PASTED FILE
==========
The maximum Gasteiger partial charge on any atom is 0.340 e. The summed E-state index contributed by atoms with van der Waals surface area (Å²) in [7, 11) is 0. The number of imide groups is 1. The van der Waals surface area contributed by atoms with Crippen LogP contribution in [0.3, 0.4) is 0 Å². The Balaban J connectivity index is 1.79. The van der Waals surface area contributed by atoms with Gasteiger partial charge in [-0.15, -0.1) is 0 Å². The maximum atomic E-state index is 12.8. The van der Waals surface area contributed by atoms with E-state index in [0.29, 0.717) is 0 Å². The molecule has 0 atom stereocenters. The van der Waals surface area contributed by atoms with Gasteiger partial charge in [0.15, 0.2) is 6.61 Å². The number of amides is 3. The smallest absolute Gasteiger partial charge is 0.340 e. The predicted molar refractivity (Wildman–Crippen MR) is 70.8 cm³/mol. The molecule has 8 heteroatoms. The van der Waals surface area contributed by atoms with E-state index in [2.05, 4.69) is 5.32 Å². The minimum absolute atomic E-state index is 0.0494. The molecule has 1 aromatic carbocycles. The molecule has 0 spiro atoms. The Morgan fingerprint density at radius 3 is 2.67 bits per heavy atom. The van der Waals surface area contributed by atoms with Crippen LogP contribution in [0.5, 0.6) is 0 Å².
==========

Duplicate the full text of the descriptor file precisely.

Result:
The maximum Gasteiger partial charge on any atom is 0.340 e. The summed E-state index contributed by atoms with van der Waals surface area (Å²) in [7, 11) is 0. The number of imide groups is 1. The van der Waals surface area contributed by atoms with Crippen LogP contribution in [0.3, 0.4) is 0 Å². The Balaban J connectivity index is 1.79. The van der Waals surface area contributed by atoms with Gasteiger partial charge in [-0.15, -0.1) is 0 Å². The maximum atomic E-state index is 12.8. The van der Waals surface area contributed by atoms with E-state index in [0.29, 0.717) is 0 Å². The molecule has 0 atom stereocenters. The van der Waals surface area contributed by atoms with Gasteiger partial charge in [0.15, 0.2) is 6.61 Å². The number of amides is 3. The smallest absolute Gasteiger partial charge is 0.340 e. The predicted molar refractivity (Wildman–Crippen MR) is 70.8 cm³/mol. The molecule has 8 heteroatoms. The van der Waals surface area contributed by atoms with E-state index in [2.05, 4.69) is 5.32 Å². The minimum absolute atomic E-state index is 0.0494. The molecule has 1 aromatic carbocycles. The molecule has 0 spiro atoms. The Morgan fingerprint density at radius 3 is 2.67 bits per heavy atom. The van der Waals surface area contributed by atoms with Crippen LogP contribution in [0.5, 0.6) is 0 Å².